Friday, 4 March 2011
Tom Williams and the Boat @ The Old Queen's Head
See? We told you these guys were ones to watch. Since we last informed you of Tom Williams and the Boat, things have rather picked up over in their camp. They’ve been confirmed for festivals galore, had plaudits from all the right people (and Badly Drawn Boy), and finally got round to releasing their debut album, ‘Too Slow’, which as they rightly point out is “a really, really big deal”.
Tonight’s gig at the elegantly peeling Old Queen’s Head is respectably full; one sign of a band building momentum on a day-by-day basis. Even as it’s taking place the numbers begin to swell, and as accomplished as they are, it’s not for the support acts. While the Radiohead-bothering math rock of Look, Stranger! and the jangly Kings of Leon-esque A Life In Film are both excellent, both admit that Tom Williams and the Boat are the alumni from tonight’s line-up who are going to become greats, and there is a sense of expectation building from the start.
As the band take to the stage, it’s clear that Tom Williams is their beating heart. The others look to him for direction, and like all good frontmen there is an aura around him. It’s hard to say what this is, but as his voice cracks and breaks over the Nick Cave-esque dark folk, he already has the poise of the greats. The band’s influences include Springsteen, and there are obviously a lot of debts being paid to the Boss in their chugging, kitchen-sink guitar lines. There’s also a bit of Dylan in there, as Williams blows at a harmonica, cradled in a Bob-style neck harness.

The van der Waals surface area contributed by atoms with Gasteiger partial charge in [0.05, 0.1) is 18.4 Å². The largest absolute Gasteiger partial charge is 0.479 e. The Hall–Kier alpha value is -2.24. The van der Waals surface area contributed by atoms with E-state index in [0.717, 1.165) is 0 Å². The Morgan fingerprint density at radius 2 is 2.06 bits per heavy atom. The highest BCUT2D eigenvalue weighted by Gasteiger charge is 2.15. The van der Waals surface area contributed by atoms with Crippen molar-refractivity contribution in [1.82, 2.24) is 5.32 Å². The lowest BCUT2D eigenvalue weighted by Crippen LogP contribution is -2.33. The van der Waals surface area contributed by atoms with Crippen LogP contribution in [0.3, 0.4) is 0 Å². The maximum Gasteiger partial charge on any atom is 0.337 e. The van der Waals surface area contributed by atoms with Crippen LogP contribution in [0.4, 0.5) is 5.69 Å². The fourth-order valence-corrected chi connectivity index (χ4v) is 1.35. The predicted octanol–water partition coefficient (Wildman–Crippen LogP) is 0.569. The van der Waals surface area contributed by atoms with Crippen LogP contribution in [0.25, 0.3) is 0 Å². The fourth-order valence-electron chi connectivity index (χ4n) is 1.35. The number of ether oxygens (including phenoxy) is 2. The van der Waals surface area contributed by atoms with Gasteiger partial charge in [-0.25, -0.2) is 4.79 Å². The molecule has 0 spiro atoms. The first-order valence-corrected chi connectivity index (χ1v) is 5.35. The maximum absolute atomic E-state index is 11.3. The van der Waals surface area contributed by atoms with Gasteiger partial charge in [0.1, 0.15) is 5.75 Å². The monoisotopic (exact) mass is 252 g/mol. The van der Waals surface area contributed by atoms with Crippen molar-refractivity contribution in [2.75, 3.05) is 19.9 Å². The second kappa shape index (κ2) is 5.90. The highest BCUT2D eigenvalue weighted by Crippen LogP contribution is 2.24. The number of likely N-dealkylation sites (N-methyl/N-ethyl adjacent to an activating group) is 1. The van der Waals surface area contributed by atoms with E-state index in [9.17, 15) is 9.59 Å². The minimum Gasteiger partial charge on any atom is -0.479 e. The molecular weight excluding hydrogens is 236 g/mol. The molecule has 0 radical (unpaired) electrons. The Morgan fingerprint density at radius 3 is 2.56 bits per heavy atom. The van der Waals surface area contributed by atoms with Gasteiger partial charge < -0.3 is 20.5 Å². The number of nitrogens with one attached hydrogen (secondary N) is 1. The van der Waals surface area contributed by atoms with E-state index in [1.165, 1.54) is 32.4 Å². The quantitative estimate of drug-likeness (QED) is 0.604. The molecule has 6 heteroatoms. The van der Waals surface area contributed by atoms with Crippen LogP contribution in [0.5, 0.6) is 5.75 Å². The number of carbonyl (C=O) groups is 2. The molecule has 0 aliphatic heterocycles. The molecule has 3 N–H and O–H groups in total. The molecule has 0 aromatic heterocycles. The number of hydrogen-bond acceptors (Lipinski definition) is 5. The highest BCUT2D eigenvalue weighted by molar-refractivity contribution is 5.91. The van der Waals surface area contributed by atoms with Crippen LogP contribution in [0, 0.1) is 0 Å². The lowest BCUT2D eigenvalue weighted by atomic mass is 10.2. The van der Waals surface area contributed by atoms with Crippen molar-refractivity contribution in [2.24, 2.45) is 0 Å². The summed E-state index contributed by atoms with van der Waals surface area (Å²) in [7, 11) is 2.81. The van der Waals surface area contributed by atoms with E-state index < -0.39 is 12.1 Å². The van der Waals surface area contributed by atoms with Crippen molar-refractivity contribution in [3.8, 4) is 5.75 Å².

Things are constrained, but only because of lack of space. “Sorry we’re not rocking out,” says Tom. “There’s not even enough room to swing a cat up here. If you did it would probably lose its head or something.” They needn’t apologise though. There is something about being pent up that suits their sound. Its polite folk with broody post-rock feels like it’s about to explode and smash a glass over your head, and is constantly reigning itself in and then uncoiling itself. The fact the band is physically cramped means they play faster, louder, and more furiously than on record.
As they rattle through their set it becomes clear that there's a divide between dark and light within their music. This can be seen just by looking at the assembled band, who all seem as if they’ve stumbled in from different acts (which they pretty much have): violinist Geri Holton could be from a bare foot folk band, all softness and light, while the assembled guitarists and drummer look like the remnants of a '90s stoner rock outfit (except they’re far too young). These varying influences, crashing together are what make the band more than a run-of-the-mill indie-folk act, and is why they’re a group to get excited about.
Keep your peepers peeled, there’s more to come.